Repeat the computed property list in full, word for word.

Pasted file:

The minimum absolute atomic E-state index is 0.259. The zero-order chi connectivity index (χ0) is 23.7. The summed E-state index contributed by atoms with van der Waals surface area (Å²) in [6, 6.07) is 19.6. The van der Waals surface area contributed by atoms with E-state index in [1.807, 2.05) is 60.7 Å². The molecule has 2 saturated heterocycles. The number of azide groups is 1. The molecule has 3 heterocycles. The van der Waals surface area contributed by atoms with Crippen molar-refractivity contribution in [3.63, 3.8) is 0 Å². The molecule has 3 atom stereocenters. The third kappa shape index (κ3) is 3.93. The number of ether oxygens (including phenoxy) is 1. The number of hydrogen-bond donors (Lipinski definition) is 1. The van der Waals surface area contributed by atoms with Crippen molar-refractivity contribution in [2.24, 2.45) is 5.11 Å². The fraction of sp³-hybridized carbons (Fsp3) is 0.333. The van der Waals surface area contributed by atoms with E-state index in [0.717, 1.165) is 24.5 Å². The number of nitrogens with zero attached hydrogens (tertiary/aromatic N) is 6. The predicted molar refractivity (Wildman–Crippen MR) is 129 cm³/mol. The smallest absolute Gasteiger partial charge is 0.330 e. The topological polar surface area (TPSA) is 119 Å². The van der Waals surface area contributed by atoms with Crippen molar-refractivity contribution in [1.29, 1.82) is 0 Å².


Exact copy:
The minimum absolute atomic E-state index is 0.259. The zero-order chi connectivity index (χ0) is 23.7. The summed E-state index contributed by atoms with van der Waals surface area (Å²) in [6, 6.07) is 19.6. The van der Waals surface area contributed by atoms with E-state index in [1.807, 2.05) is 60.7 Å². The molecule has 2 saturated heterocycles. The number of azide groups is 1. The molecule has 3 heterocycles. The van der Waals surface area contributed by atoms with Crippen molar-refractivity contribution in [3.63, 3.8) is 0 Å². The molecule has 3 atom stereocenters. The third kappa shape index (κ3) is 3.93. The number of ether oxygens (including phenoxy) is 1. The number of hydrogen-bond donors (Lipinski definition) is 1. The van der Waals surface area contributed by atoms with Crippen molar-refractivity contribution in [2.24, 2.45) is 5.11 Å². The fraction of sp³-hybridized carbons (Fsp3) is 0.333. The van der Waals surface area contributed by atoms with E-state index in [0.717, 1.165) is 24.5 Å². The number of nitrogens with zero attached hydrogens (tertiary/aromatic N) is 6. The predicted molar refractivity (Wildman–Crippen MR) is 129 cm³/mol. The smallest absolute Gasteiger partial charge is 0.330 e. The topological polar surface area (TPSA) is 119 Å². The van der Waals surface area contributed by atoms with Crippen molar-refractivity contribution in [1.29, 1.82) is 0 Å².